Mol Bulak staff at my (semi) surprise send-off.

Online in Kyrgyzstan

By Rob Packer

Simply put, it’s different in Kyrgyzstan.

I was told I’d have internet in my apartment. When I arrived I found an Ethernet cable, and once I’d worked out that didn’t work I followed the cable to the modem to see what I could do there. Instead of going to a modem, the cable went through the wall and then out the window to the roof. The engineer came to fix it and still I wasn’t shown any modems and could only imagine the mess of cables on the roof. I could get online so I just put it down to another difference of life in Kyrgyzstan.

Getting online in Kyrgyzstan. First, plug in the Ethernet cable.

Out the window. Follow the cable. Where it stops, nobody knows.

And then to the roof.

And then my internet password suddenly stopped working. When I asked at work they told me I’d probably run out of money. Suddenly I realized that I was on pay-as-you-go internet, and I think no-one had explained it to me because they’d assumed that was the way it always is. I was taken down to the supermarket to something that looked like an ATM where I could load up cash onto my account (or do the same with my phone or gas bill), so I was now unstoppable. I’d naively assumed that I was on a time-based package, but actually my charges were entirely volume-based. When you’ve got used to limitless internet, this is a real adjustment: does anyone really know how many megabytes you get through? I started to cut down on Skype video calls and YouTube, but in two months in Kyrgyzstan, I could never work out how to tell how much credit I had left. The warning you’re running out of credit is that it just stops working, so I lived in fear of the midnight stroll.

Top up at the Tochka. This photo is slightly unfair because a lot are in a lot more salubrious places than this underpass in central Bishkek.

Scariest word of the trip: Coffee House

By Rob Packer

Uzbek is a language in transition. Like most Central Asian languages, it’s been through a lot during its Soviet experience of the 20th century, especially in the political games played in the way it’s written. Like most languages in the region, it was written with the Arab-Persian script for centuries, and still is by Uzbeks in China, until the Soviet Union introduced a Latin alphabet in 1928 as part literacy drive, part forced distancing from the Islamic world. Within a few years in 1940, possibly due to fears of pan-Turkicism, the Latinization policy was replaced by a Cyrillicization drive. For a Russian speaker, the Uzbek Cyrillic alphabet has some of exotic letters, specially commissioned for the language like Ғ or Қ, although I personally feel that Kazakh wins in terms of weird and wonderful letters. Once independence came, however, Tashkent started to reorient itself away from Moscow and towards parts of the world that had been neglected for decades, such as fellow-Turkic Turkey and Europe beyond; this needed a rethink of language policy and a new Latin alphabet was decided on. The process of Latinization has been a gradual process and taken a decade, to now be considered reasonably complete, although there is still plenty of Cyrillic around. The result is a combination of rarely used letters in English, a lot of apostrophes and a strange liking for the letter O, ending up with words like Islom (Islam), homom (hammam), choy (tea), Qozog’iston (Kazakhstan) and O’zbekiston (Uzbekistan). But the scariest-looking word I saw was at the train station in Bukhara: the sign was orange, glowing and said QAHVAXONA.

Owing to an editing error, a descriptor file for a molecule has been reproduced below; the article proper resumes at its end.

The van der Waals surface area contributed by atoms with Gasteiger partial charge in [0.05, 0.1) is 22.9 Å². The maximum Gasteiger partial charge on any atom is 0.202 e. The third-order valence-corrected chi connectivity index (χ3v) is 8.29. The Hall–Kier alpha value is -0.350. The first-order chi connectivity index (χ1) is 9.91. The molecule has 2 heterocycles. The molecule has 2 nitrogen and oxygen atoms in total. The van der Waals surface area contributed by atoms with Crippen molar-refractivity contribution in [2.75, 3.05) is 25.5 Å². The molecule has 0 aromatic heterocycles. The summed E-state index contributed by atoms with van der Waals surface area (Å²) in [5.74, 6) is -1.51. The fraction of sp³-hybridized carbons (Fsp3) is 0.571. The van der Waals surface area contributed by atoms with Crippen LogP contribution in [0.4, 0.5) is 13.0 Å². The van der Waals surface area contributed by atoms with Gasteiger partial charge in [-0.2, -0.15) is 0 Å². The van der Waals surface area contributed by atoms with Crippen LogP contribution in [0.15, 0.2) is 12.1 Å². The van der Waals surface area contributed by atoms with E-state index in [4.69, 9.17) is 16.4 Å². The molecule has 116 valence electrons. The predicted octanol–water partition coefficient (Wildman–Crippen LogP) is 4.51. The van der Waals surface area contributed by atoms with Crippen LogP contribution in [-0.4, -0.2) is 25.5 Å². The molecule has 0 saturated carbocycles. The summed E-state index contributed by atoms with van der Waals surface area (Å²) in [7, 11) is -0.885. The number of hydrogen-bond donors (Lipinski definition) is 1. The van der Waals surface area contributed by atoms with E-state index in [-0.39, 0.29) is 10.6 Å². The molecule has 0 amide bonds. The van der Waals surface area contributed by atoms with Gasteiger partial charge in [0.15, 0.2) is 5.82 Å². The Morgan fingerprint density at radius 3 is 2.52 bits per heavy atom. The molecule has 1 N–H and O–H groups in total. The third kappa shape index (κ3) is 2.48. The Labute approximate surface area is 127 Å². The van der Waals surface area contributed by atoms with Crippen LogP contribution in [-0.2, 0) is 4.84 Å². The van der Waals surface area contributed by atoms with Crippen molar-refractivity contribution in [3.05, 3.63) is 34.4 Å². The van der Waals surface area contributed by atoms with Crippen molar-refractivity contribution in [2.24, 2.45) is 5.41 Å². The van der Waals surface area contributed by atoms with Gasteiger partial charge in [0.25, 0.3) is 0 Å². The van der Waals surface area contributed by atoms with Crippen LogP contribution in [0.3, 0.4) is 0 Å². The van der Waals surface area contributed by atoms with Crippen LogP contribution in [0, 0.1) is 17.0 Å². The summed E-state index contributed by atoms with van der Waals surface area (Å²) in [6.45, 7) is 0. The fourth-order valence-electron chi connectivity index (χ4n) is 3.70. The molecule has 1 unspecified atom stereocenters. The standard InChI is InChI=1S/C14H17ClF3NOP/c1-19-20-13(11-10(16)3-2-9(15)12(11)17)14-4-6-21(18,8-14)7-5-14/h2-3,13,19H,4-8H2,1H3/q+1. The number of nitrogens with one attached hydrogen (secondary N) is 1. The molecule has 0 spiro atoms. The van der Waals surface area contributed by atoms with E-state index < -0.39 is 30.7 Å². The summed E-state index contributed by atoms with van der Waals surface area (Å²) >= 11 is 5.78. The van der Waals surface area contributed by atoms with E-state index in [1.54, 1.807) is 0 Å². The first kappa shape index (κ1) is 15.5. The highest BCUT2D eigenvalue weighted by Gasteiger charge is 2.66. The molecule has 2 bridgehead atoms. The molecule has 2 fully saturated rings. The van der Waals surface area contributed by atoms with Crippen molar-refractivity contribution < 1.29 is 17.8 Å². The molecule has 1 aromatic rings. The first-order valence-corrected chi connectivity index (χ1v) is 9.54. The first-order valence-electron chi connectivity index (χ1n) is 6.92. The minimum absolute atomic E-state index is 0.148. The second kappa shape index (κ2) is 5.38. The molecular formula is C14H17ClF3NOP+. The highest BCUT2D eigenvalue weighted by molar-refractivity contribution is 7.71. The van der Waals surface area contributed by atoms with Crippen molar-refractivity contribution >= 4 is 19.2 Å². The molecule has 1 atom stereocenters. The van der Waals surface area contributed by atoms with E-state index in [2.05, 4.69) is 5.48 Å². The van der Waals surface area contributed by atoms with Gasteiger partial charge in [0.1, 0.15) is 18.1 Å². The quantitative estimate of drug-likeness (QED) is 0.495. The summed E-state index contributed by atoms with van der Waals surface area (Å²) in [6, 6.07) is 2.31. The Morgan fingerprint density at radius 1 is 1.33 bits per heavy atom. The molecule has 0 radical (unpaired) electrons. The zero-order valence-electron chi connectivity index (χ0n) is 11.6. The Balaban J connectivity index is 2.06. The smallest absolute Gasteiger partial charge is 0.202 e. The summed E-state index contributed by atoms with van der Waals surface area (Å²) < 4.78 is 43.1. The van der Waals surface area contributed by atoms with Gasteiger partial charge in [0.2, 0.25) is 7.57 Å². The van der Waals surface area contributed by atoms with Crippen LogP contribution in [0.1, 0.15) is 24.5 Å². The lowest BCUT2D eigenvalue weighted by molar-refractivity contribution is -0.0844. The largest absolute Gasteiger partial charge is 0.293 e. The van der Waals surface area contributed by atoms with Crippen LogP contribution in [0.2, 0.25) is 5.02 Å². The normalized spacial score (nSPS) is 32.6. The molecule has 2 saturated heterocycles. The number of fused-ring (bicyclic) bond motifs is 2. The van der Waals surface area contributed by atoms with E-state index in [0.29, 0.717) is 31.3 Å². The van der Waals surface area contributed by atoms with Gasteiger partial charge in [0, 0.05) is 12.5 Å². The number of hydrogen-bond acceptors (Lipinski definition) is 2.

And this is why a coffee house in Uzbekistan is scary.

Word of the Trip: Hairdresser

By Rob Packer

Today’s my last day in Bishkek. Over my time here, I’ve realized that the words for hairdresser in Bishkek are fantastic. The Kyrgyz word is chach-tarach and is one of the coolest sounding words I’ve seen in a long time. Meanwhile, the Russian word is parikmakherskaya: it’s actually the German word Perückenmacher in disguise, which means wig-maker.

Down at Mirage, a chach-tarach, or parikmakherskaya in Russian. I'm pretty sure the two people in the photo are Kyrgyz pop stars: this is pretty common in Kyrgyzstan, and I'm really not sure Shakira and Penelope Cruz know they're advertising a chach-tarach on Chuy.

As well as mens', women's, children's, party and wedding haircuts, this chach-tarach offers things like "eyebrow correction". Mysteriously, they also have "All types of services".

Chalk and Cheese: The Art of Going Local

By Rob Packer

In English, if you want to emphasize how different two things are, you say they’re like chalk and cheese. In Central Asia, they have kurut. Kurut is the “final stage in the milk cycle” according to the Lonely Planet. It’s a ball of dried kefir, a drinking version of sour cream, and is just like a chalky ball of cheese.

Kurut traditionally comes with beer in Central Asia and this is where I first came across it. When it was first handed to me, I tried to take a bite; when that turned out to be impossible, I stuck the whole thing in my mouth. What happened next is best described as a taste explosion: after a hard crunch, my mouth was filled with a chalky substance that tasted vaguely of sour cream and for all I tried to chew, it wouldn’t go away until I washed it down with beer. I thought it was disgusting and vowed never to have it again.

But Central Asia gets to you. I had it again on a breakfastless journey over a mountain pass in Uzbekistan. And I don’t know what made me to go into a kiosk earlier today, look at the jar of kurut and say “I’ll have ten, please”.  Is this a sign to leave or stay?

Kurut. It's like chalk and cheese.